American Statistical Association Endorses Post-Election Audits Principles
The American Statistical Association Board of Directors announces its endorsement of Principles and Best Practices for Post-Election Tabulation Audits.
The December 2018 document–which updates a 2008 document with the latest statistical research and best practices–“is meant to provide guidance to relevant legislative bodies, state and local election administrators and vendors…” because a “healthy democracy requires widespread trust in elections… [and] people need to be sure that the official election outcomes match the will of the voters.”
Imagine someone counted hundreds of blue, red and white marbles in a bag and concluded there are many more red marbles than blue marbles. How can you trust that conclusion? You could dump out the marbles and count each one.
Or you could use statistics to do the job faster.
If you pull out 20 blue marbles in a row, you’ll want to recount the whole bag. But if you pull them out one at a time and end up with 19 reds and one blue, you can stop—there’s too small a chance that you did that with more blues than reds in the bag.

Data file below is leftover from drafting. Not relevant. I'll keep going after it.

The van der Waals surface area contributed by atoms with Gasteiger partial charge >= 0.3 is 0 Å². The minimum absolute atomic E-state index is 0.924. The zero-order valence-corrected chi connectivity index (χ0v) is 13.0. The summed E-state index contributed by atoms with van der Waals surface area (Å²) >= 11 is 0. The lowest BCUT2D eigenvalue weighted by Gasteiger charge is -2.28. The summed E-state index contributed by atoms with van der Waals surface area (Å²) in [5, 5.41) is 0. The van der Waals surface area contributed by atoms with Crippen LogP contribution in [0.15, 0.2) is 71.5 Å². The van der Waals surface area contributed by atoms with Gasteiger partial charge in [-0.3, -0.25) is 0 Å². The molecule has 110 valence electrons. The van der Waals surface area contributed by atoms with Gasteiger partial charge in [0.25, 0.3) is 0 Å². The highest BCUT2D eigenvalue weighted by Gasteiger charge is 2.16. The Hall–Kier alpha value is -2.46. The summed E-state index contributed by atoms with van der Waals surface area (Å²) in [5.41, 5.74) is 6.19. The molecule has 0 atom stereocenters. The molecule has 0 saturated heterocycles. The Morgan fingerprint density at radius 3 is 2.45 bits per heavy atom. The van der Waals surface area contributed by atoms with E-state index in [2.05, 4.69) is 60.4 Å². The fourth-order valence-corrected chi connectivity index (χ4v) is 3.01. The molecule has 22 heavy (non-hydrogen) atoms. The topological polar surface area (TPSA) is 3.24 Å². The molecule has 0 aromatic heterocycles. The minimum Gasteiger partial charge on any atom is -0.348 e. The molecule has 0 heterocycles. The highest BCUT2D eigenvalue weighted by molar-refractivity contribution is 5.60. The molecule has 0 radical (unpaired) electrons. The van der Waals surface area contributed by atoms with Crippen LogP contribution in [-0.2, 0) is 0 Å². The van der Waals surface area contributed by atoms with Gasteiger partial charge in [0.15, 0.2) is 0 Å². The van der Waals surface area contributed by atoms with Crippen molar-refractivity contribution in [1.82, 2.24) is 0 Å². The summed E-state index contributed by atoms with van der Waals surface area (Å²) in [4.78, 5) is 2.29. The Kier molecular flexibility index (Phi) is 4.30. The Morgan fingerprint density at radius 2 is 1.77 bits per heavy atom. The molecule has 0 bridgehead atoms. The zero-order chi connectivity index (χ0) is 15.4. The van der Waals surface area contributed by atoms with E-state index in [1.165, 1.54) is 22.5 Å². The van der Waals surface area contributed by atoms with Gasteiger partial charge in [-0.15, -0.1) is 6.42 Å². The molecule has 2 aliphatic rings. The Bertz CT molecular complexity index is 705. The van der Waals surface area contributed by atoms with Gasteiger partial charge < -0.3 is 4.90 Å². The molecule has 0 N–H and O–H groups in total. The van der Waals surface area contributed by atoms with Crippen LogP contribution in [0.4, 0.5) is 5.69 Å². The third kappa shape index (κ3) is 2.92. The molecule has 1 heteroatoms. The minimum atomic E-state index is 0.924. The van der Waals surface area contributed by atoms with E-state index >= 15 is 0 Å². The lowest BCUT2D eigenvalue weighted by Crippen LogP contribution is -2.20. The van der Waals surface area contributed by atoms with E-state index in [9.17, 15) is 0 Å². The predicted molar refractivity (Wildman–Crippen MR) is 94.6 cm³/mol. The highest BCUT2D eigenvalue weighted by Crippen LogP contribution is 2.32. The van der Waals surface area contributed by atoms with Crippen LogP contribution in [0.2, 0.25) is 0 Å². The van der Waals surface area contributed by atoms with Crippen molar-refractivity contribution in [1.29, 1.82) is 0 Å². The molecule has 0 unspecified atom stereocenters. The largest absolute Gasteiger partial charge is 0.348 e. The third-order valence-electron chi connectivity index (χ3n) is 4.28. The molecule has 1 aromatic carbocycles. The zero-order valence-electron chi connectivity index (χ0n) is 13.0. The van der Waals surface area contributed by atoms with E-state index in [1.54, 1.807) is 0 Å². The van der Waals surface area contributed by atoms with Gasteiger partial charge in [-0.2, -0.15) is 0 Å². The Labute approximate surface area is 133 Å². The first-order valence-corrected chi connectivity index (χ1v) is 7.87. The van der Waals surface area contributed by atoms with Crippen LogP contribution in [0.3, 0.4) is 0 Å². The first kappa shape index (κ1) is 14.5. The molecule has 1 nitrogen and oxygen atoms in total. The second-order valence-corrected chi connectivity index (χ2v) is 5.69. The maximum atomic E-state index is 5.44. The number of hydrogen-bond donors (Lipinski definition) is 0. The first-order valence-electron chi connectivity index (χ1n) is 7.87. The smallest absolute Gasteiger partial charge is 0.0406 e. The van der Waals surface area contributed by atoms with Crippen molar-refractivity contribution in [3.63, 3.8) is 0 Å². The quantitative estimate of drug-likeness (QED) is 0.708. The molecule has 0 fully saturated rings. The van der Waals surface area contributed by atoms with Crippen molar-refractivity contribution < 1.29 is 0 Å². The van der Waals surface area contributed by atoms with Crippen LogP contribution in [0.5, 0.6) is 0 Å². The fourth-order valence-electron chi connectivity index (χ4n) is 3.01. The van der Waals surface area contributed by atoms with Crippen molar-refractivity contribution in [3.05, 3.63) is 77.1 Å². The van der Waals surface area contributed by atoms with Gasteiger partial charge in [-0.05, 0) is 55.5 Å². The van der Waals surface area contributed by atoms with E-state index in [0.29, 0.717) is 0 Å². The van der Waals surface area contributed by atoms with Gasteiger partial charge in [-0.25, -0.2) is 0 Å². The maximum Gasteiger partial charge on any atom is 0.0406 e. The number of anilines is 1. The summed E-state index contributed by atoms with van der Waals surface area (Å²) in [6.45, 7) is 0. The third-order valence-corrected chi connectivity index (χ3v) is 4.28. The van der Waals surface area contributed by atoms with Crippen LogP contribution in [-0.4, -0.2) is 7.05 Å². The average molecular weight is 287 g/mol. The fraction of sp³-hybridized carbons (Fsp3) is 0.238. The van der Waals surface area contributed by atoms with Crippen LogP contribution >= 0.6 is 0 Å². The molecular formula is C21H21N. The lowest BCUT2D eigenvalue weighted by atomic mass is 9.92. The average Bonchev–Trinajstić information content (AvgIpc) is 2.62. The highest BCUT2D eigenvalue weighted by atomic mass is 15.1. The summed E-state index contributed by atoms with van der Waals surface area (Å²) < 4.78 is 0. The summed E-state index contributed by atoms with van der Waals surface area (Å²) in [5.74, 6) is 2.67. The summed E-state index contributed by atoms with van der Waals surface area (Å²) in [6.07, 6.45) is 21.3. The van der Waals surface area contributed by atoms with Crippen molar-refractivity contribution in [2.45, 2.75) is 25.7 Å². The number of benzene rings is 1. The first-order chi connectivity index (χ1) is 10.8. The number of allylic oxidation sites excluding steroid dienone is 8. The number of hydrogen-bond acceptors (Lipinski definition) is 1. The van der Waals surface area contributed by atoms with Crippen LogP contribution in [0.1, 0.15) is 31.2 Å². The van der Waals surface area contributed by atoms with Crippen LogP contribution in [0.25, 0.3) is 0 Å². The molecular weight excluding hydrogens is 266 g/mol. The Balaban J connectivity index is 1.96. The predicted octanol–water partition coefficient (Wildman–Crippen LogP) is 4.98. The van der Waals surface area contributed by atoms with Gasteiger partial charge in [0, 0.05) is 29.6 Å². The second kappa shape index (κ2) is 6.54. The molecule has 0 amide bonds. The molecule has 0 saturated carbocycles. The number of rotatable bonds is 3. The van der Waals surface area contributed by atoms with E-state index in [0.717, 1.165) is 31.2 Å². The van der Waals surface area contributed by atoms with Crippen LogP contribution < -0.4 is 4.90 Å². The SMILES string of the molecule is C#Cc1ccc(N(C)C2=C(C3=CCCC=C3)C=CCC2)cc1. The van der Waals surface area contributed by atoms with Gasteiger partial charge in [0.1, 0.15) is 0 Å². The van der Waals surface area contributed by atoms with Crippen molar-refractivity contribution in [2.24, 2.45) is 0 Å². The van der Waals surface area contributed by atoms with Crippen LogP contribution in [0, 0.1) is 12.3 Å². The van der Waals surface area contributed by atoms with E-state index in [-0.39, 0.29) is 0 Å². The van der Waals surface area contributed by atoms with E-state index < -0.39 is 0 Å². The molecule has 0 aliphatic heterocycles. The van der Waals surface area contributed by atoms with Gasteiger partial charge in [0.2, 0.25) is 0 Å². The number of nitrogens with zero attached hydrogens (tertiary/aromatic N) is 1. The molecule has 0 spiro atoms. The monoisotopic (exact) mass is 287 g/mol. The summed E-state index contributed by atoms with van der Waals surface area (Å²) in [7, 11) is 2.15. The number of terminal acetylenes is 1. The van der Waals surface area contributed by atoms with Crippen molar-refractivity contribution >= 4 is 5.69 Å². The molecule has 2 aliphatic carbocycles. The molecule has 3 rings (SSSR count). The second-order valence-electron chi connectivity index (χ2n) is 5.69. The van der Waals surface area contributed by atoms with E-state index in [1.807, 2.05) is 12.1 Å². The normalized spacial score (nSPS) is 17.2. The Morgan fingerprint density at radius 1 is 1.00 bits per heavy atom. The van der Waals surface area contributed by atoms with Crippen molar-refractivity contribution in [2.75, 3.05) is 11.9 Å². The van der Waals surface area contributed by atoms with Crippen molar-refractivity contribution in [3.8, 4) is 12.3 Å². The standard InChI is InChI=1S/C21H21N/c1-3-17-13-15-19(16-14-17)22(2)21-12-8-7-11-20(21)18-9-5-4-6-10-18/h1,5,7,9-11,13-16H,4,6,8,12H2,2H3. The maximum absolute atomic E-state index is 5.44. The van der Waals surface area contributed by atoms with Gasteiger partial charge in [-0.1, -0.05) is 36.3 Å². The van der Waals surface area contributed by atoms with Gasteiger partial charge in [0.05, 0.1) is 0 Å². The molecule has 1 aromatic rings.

You’ve established the basis of risk-limiting audits, one of nine post-election auditing principles in Principles and Best Practices for Post-Election Tabulation Audits, endorsed by the American Statistical Association. The December 2018 document updates a 2008 document with the latest statistical research and best practices.
“Given heightened concerns about foreign subversion of election systems and processes, election officials and legislators around the country are turning their attention to post-election audits as part of the solution,” said Mark Lindeman, a senior officer with Verified Voting who has expertise in risk-limiting audits and co-wrote the document. “The interest in audits has never been greater. Unfortunately, a lot of specific proposals for how to conduct audits are inadequate or fundamentally misguided.”
Principles and Best Practices for Post-Election Tabulation Audits includes guidelines for auditing elections and a brief appendix explaining risk-limiting audits.
“The principles document should be readable by anyone interested in implementing best practice post-election audits,” Lindeman said. “Election officials, legislators, citizens advocating for better election verification can read this document and use it as a starting point for their strategies and implementation.”
Principles to support democracy
“A healthy democracy requires widespread trust in elections,” is the first line of the new document.